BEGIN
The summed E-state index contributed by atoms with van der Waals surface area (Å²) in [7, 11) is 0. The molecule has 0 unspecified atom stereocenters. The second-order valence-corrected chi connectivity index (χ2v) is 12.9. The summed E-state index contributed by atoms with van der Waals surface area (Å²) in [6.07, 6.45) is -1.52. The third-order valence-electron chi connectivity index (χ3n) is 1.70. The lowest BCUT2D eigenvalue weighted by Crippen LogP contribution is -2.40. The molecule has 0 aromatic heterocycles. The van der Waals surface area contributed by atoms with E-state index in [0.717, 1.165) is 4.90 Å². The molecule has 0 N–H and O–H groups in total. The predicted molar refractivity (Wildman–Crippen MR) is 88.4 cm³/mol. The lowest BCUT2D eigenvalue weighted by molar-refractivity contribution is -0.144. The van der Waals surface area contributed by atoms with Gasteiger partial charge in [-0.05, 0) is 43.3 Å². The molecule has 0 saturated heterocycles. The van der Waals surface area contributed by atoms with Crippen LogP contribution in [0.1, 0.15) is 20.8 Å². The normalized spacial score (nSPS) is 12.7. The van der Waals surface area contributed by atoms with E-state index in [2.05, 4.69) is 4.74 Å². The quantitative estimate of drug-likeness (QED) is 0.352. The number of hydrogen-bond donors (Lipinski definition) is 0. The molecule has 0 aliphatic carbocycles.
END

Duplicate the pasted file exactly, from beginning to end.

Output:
The summed E-state index contributed by atoms with van der Waals surface area (Å²) in [7, 11) is 0. The molecule has 0 unspecified atom stereocenters. The second-order valence-corrected chi connectivity index (χ2v) is 12.9. The summed E-state index contributed by atoms with van der Waals surface area (Å²) in [6.07, 6.45) is -1.52. The third-order valence-electron chi connectivity index (χ3n) is 1.70. The lowest BCUT2D eigenvalue weighted by Crippen LogP contribution is -2.40. The molecule has 0 aromatic heterocycles. The van der Waals surface area contributed by atoms with E-state index in [0.717, 1.165) is 4.90 Å². The molecule has 0 N–H and O–H groups in total. The predicted molar refractivity (Wildman–Crippen MR) is 88.4 cm³/mol. The lowest BCUT2D eigenvalue weighted by molar-refractivity contribution is -0.144. The van der Waals surface area contributed by atoms with Gasteiger partial charge in [-0.05, 0) is 43.3 Å². The molecule has 0 saturated heterocycles. The van der Waals surface area contributed by atoms with Crippen LogP contribution in [0.1, 0.15) is 20.8 Å². The normalized spacial score (nSPS) is 12.7. The van der Waals surface area contributed by atoms with E-state index in [2.05, 4.69) is 4.74 Å². The quantitative estimate of drug-likeness (QED) is 0.352. The number of hydrogen-bond donors (Lipinski definition) is 0. The molecule has 0 aliphatic carbocycles.